Could you please provide my wife and myself with any information about this ring, which belonged to a cousin (deceased) from Stoke-on-Trent, who was a chemist to the potteries. The letters engraved ‘Mizpah’ are believed to be Jewish. The hallmark is faint but may be 18 carat. It is in a small case from Pidduck and Sons, Hanley.
Mr and Mrs Assheton-Smith
In our last issue I talked a lot about gold rings and how people are usually disappointed with their valuations. I hope you saw that article and that’s what prompted you to write in with your ring. That’s what usually happens with this feature. Readers recognise their own treasure from the items featured on the page and it encourages them to write in.
When valuing a piece of jewellery, we first need to look at what it’s made from. I mentioned hallmarks briefly in the last feature but it’s worth talking about them here in relation to the gold that your beautiful ring is made of.
Jewellery has been a popular accessory for centuries. Fashions have altered, but the raw materials have not. The most frequently used metal nowadays is, as it always has been, Gold.
Practically speaking, gold is very flexible, but it also has a warmth and sheen unrivalled by other metals. Most of the gold jewellery around today is also hallmarked, so buyers can identify and date it easily.
The hallmarking advises the buyer how pure the gold is (pure gold is too soft, so it is typically coated with another metal). This can easily be identified by the number carried, for example 375 is nine carat gold, 585 is 14 carat gold and 750 is 18 carat gold. It is also possible to find older pieces with the number 916, which is 22 carat gold.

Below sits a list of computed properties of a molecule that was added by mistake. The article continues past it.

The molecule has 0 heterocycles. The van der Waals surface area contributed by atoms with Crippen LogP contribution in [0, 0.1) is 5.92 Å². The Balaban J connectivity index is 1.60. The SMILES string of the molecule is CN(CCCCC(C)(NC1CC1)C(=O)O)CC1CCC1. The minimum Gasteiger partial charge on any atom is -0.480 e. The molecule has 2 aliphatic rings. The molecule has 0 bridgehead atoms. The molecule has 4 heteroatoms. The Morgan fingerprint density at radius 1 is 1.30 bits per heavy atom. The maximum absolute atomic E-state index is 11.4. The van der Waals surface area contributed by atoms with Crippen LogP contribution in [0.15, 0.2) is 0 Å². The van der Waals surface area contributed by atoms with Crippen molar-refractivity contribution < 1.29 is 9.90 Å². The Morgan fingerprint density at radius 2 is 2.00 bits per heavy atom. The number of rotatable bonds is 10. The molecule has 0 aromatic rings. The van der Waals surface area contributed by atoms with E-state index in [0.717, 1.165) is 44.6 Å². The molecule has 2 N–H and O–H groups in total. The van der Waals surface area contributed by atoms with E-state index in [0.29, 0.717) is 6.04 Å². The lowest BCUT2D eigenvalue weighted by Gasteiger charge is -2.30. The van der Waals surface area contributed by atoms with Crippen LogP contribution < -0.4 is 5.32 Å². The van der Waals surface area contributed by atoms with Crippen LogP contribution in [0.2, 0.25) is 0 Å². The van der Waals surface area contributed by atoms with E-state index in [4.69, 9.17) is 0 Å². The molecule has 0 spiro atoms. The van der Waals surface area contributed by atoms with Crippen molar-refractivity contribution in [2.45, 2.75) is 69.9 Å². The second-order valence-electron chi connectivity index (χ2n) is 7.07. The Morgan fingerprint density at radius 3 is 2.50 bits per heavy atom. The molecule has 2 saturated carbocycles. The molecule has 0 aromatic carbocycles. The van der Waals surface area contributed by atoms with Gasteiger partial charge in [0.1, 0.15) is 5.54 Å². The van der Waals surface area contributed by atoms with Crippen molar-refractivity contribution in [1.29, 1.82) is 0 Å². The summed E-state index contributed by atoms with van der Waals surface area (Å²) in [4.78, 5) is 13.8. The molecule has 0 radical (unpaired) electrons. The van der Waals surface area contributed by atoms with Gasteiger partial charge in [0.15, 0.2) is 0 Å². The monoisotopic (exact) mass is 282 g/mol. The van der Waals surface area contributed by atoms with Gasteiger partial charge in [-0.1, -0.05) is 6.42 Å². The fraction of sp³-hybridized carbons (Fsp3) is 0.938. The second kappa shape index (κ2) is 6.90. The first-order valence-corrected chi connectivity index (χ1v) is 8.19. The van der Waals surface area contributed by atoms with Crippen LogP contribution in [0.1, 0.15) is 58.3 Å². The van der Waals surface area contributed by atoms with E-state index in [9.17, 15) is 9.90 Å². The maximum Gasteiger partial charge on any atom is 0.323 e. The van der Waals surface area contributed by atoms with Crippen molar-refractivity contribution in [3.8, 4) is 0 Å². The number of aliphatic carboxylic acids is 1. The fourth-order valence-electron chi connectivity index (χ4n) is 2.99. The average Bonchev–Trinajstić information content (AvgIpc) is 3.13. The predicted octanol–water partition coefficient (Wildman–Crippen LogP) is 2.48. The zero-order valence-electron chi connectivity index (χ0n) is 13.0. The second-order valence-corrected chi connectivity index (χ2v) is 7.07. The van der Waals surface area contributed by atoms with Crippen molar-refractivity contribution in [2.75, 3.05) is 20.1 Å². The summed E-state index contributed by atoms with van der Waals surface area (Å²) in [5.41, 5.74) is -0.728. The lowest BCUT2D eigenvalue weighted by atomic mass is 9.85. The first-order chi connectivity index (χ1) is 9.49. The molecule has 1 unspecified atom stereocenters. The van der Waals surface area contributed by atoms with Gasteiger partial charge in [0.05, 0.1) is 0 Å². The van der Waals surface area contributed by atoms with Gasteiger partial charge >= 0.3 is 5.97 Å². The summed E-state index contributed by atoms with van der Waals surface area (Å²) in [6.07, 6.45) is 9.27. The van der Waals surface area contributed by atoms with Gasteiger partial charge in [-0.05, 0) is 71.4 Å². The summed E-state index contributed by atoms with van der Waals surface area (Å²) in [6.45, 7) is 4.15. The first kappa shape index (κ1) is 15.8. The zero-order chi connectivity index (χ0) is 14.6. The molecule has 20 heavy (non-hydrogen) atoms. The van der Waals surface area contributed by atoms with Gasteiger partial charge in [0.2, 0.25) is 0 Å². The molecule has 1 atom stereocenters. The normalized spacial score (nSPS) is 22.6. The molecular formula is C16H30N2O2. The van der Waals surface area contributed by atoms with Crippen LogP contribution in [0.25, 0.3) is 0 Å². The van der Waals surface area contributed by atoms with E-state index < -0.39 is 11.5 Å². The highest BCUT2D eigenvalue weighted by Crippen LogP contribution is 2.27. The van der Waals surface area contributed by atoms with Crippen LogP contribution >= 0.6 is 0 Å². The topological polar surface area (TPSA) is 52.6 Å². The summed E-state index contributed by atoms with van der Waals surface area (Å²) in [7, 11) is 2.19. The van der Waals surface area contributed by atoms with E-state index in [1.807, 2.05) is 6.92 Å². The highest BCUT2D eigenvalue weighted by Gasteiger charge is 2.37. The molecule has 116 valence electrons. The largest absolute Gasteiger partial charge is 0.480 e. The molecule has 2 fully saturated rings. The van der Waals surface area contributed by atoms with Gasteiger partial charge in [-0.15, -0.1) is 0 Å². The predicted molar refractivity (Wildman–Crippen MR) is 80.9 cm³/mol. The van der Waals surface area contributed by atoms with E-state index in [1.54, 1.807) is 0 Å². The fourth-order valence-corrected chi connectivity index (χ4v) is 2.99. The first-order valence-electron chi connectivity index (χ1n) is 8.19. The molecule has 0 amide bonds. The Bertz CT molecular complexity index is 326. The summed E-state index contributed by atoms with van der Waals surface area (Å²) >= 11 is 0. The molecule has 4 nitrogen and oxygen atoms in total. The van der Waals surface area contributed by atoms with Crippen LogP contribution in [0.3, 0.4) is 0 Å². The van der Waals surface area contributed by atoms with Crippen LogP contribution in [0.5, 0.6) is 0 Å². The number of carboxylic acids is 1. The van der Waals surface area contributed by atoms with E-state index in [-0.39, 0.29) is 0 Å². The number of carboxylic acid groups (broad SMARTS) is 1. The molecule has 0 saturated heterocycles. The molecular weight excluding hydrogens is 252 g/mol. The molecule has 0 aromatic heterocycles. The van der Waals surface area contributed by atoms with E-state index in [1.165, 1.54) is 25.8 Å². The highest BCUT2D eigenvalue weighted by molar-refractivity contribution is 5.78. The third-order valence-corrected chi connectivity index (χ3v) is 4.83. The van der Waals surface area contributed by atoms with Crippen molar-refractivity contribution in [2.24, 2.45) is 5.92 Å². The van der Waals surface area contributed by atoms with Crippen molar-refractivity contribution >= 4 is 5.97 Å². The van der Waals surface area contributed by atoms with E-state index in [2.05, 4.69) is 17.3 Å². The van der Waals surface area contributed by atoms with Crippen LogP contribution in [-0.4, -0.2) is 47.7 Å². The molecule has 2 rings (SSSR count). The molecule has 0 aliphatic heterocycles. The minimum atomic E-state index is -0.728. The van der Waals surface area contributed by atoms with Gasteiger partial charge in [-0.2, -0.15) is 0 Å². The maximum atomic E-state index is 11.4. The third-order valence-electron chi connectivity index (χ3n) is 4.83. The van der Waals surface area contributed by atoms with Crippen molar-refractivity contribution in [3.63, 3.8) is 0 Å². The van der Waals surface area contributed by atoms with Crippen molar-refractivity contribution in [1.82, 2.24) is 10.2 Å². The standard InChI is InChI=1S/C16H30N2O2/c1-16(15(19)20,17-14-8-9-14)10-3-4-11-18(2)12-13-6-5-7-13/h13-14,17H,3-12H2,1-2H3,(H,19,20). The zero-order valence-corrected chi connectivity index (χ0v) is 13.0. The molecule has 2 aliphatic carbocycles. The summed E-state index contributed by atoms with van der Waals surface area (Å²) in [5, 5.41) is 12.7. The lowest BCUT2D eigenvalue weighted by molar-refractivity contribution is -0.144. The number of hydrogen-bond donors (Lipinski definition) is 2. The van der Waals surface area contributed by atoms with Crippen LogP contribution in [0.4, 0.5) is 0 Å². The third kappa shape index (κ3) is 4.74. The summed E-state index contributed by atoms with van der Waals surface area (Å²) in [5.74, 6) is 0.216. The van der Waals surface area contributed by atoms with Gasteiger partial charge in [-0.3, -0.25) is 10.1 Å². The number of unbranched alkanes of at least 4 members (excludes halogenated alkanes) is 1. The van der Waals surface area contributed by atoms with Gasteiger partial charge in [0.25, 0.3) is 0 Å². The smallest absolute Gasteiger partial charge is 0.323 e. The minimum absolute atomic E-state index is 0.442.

Other marks include the maker’s mark, the date mark of assaying and the assay office mark, which will be; a lion for London, a castle for Edinburgh, an anchor for Birmingham and represented now by a white rose for Sheffield (this was changed from a crown in 1977). You are right about the word Mizpah being Jewish. The word Mizpah signifies an emotional bond or connection between two people who are separated or detached from one other, either physically or by death. Jewellery, like your ring, was worn to symbolise this bond and used to wish good fortune and a safe return for those who are apart.
Mizpah also means ‘watchtower’ and rings like yours, a single wide band, were used as a talisman to protect friends during long periods of separation Mizpah is referred to in the Bible in the book of Genesis and it says “May the Lord keep watch over you and me when we are away from each other”. Mizpah is not just consigned to jewellery. You can find the word on headstones in graveyards, and on other memorials.
So, whatever your beliefs, this beautiful ring is a symbol of separation, of being watched over and the hope of a safe reunion.
Jewellery like this has been around for hundreds of years but was incredibly popular during the Victorian era, a period of time well known for romance and desire. Many pieces were made at this time. Some Victorian Mizpah jewellery will have the full meaning inscribed on the inside as well.
Times of strife and war saw a surge in this type of jewellery as it was bought for the men who went to war to wish them a safe return back to their families.
It is steeped in tradition and loved by anyone who is romantic and has a sense of love, nostalgia and (hopefully) happy endings!
I would suggest there is a story behind this ring. It would be amazing if you could find out how your cousin came to have this ring or who had given it to him. Unfortunately, as with so many other antiques, the story of how the item came to be in its owner’s hands often dies with the owner. It’s tragic but often so true. Ask around your other family members and see if this ring was part of a great love story!
For insurance purposes I would value it at £150 to £200 as it is very pretty and the small diamond will enhance its value, but I’m sure the sentimental value of this particular piece is worth so much more.